|Tang (T’ang) Dynasty|
The Tang dynasty (618–907) brought three centuries of greatness to China, called the second imperial age, continuing and consolidating the unification of China that the preceding Sui dynasty (581–618) had begun.
Its formal founder was Li Yuan, the duke of Tang, a provincial governor under the Sui dynasty. The Li clan was descended from a celebrated general of the Han dynasty (202 b.c.e.–220 c.e.) and from Turkic aristocratic clans.
But it was his 17-year-old second son, Li Shimin (Li Shih-min), who actually engineered the revolt and who led the campaigns that wrested power from the collapsing Sui dynasty and numerous other contenders and nomadic invaders after seven years of hard campaigning.
Three great rulers made the dynasty militarily strong, territorially great, economically prosperous, and culturally brilliant. They were Li Shimin (r. 626–649), whose posthumous title is Taizong (T’angtsung); Empress Wu Zhao (Wu Chao), who formally reigned between 690 and 705 but actually held power from 660; and Minghuang, whose posthumous title is Xuanzang (Hsuan-tsang) (r. 712–756).
Taizong was both a brilliant strategist and an unmatched warrior and was helped by outstanding generals. Their feats have become legend. Under Taizong the Eastern and Western Turks were soundly defeated. In submission they became vassals and proclaimed Taizong their heavenly khan, the first Chinese ruler to be so recognized.
Under him Chinese power extended throughout Chinese Turkistan, across the Pamir Mountains into Afghanistan, and Central Asia, establishing a chain of client states, and for the first time Tibet came under Chinese suzerainty. In 648 a Tang force crossed into northern India and brought an offending local ruler to the Chinese capital Chang’an (Ch’ang-an) for punishment.
After several invasions of Chinese forces into Korea (they had contributed to the downfall of the Sui) Empress Wu reached a compromise under which the new Korean Silla dynasty acknowledged Chinese overlordship. With Tang power supreme, a new era of peace, the Pax Sinica, made travel and trade safe.
Four embassies from the Byzantine Empire (called Fu Lin by the Chinese) came to Chang’an between 643 and 719, probably to enlist Chinese aid against the attacks of Islamic forces. In 638 the Sassanian king of Persia also sent an embassy to Chang’an, to enlist aid against the advancing Arabs.
China did not intervene in either case but gave refuge to the fleeing Persians, including Firuz, son of the last Persian king, who was made a general in the Tang army.
Persian refugees were allowed to build temples in Chang’an and other cities and practice their faith, Zoroastrianism. In 713 Minghuang received from Samarkand and Bokhara in Central Asia appeals for help against the advancing Arab armies, and an embassy from the caliph.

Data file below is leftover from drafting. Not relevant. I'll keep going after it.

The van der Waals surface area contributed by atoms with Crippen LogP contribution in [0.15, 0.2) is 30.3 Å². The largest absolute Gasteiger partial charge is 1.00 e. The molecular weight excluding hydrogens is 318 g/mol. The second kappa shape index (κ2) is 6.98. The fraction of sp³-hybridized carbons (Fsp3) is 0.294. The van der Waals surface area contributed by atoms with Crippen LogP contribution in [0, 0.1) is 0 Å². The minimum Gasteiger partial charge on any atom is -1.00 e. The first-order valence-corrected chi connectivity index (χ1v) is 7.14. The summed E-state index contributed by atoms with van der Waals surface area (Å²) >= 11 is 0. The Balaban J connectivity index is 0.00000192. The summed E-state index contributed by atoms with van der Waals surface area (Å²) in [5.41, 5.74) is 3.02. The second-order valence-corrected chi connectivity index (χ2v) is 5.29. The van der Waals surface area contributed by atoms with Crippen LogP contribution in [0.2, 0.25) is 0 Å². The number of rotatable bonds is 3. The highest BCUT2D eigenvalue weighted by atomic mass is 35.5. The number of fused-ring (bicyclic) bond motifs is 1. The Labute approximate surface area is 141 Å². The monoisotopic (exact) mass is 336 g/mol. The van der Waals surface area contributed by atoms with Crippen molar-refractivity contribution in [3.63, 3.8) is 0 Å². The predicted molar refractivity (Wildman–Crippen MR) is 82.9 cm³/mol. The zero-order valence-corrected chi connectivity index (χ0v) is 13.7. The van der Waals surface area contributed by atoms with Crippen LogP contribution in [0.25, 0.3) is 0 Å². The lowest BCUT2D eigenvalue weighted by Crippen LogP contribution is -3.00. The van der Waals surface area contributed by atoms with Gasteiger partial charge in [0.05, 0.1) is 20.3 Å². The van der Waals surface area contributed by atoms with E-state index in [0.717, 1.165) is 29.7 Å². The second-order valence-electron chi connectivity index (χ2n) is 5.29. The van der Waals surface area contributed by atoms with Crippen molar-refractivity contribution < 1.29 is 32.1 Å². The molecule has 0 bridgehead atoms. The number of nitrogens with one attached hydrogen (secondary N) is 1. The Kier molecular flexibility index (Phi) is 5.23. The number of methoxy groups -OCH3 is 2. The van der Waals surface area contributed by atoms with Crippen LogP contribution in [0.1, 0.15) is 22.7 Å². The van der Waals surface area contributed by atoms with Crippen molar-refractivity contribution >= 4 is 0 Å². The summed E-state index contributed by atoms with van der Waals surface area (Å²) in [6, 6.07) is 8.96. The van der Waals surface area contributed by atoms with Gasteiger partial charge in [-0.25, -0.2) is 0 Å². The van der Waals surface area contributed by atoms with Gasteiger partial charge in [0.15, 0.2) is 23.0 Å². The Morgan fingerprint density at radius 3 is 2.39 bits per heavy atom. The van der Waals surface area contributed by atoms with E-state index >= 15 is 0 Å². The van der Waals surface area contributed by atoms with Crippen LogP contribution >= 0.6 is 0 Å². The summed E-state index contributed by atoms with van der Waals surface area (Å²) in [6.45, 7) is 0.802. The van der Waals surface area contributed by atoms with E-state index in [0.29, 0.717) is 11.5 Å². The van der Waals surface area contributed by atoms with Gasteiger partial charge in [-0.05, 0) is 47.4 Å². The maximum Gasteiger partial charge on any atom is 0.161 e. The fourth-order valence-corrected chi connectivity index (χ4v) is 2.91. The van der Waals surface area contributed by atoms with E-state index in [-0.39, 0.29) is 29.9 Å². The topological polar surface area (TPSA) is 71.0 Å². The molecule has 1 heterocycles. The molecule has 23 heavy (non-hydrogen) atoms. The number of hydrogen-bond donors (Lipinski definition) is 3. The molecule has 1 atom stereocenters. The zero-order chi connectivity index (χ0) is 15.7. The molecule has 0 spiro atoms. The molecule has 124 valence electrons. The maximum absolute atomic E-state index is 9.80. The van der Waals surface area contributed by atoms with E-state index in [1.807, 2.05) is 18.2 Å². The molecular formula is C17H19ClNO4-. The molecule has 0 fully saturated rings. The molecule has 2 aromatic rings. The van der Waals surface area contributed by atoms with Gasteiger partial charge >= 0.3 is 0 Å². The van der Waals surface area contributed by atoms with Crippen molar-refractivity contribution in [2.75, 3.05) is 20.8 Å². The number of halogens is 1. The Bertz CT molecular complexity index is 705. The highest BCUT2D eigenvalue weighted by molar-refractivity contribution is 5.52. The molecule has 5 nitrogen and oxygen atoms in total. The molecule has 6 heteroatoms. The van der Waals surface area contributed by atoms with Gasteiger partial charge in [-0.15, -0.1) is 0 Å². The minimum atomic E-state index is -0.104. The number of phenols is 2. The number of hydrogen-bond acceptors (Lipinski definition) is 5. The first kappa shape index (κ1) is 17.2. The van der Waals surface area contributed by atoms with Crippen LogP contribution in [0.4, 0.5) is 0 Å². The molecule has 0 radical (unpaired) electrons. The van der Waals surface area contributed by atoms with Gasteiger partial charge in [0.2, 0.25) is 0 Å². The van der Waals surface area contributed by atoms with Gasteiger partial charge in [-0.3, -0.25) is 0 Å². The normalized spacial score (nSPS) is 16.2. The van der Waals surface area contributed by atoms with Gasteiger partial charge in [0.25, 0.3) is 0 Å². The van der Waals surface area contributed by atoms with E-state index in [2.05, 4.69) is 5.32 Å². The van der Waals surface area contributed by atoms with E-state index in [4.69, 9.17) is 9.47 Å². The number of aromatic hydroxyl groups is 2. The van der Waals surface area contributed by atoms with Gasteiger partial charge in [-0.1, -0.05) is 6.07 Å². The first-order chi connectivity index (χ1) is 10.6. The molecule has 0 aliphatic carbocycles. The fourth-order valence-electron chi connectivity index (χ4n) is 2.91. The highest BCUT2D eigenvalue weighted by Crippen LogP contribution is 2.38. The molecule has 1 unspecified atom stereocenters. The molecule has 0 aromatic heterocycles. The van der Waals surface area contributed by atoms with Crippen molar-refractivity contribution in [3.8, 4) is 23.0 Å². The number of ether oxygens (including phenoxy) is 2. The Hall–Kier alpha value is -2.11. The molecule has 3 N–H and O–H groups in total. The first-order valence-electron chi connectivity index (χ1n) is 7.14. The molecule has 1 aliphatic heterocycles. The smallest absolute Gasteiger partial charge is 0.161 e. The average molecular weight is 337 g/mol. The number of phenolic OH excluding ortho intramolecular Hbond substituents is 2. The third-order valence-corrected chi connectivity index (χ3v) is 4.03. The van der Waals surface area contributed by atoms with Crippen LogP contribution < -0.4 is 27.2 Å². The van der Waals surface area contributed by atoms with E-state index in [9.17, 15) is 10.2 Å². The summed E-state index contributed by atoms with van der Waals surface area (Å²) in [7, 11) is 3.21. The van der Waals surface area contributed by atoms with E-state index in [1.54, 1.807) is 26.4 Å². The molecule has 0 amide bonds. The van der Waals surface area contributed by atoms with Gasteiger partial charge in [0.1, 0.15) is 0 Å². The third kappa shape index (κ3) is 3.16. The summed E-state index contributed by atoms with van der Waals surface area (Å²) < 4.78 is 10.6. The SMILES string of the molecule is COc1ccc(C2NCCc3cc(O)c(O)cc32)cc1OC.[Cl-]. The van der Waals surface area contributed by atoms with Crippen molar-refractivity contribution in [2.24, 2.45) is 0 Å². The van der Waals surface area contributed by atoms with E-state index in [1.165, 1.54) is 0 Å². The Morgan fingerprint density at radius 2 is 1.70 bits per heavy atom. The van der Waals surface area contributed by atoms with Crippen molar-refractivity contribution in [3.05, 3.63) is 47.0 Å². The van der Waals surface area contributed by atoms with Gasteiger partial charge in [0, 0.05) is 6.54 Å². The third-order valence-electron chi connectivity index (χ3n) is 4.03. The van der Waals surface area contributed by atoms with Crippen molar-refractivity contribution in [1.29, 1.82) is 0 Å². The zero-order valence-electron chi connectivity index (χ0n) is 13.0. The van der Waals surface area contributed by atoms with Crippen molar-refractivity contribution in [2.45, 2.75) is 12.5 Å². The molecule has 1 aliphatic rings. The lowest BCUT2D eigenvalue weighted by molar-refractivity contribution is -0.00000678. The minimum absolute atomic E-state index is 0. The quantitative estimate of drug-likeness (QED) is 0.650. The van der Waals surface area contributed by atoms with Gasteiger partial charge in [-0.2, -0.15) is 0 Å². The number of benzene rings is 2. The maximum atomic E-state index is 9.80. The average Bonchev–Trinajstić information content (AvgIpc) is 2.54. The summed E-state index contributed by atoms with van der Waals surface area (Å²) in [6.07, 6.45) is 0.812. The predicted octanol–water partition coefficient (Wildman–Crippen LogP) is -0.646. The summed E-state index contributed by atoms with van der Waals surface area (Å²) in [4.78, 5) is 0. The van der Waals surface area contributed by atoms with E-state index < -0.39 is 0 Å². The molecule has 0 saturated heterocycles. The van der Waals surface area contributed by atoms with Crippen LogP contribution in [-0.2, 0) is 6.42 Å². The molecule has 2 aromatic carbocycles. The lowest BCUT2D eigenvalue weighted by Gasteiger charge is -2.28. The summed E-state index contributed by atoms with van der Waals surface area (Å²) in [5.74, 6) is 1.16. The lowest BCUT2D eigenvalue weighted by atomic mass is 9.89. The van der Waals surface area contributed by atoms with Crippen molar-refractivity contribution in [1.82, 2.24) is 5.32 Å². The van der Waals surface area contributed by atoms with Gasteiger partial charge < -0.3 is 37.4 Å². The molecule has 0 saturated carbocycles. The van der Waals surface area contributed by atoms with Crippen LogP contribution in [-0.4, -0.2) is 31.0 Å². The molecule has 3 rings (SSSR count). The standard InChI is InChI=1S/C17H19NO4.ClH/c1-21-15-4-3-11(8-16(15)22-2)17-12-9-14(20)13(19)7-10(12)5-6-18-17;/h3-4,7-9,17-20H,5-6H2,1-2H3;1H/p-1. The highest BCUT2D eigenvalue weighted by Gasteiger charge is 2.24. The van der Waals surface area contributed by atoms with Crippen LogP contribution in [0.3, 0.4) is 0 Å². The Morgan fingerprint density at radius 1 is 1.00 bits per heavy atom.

Minghuang did not intervene in Central Asia. Chinese and Islamic forces fought in 751, in a minor battle with big consequences. The Tang army, without court authorization, clashed with them and was defeated at the Battle of Talas River.
With the outbreak of the An Lushan (An Lu-Shan) Rebellion in 756 Tang garrisons in Central Asia were recalled, making the advance of Islam in this until now Buddhist region unopposed.
Tang power never fully recovered even after the defeat of An Lushan and his supporters. Under warlike leaders the Tibetans would establish their power across northwestern China and dominate international trade.
The Tang government was modeled after that of the Han dynasty, with refinements. It consisted of the general administration, the censorate, and the military; the head of each division met the emperor daily.
The general administration consisted of six ministries, with different responsibilities in supervising the local governments, receiving reports, and transmitting orders. There were 10 provinces whose borders accorded with geographic divisions; each was subdivided into counties that tied in number—there were 1,538 counties in 754.
Civil servants were increasingly selected through an examination system that began with triennial county exams; passing candidates would be eligible for provincial level exams; the successful ones could sit for the highest level exams, equivalent to a modern doctorate, held at the capital city.
Those who passed were then tested on calligraphy, had their background checked for morals, and then took an oral exam to determine their ability to handle problems of administration and were checked for their appearance and speaking abilities.
Successful candidates received the most coveted jobs, working for the government, where they were evaluated every three years for promotion and possible transfer. All officials received a salary.
The widespread use of paper made books more available and opened up educational opportunities for more people. The rigorous educational and examination systems were based on the Confucian Classics.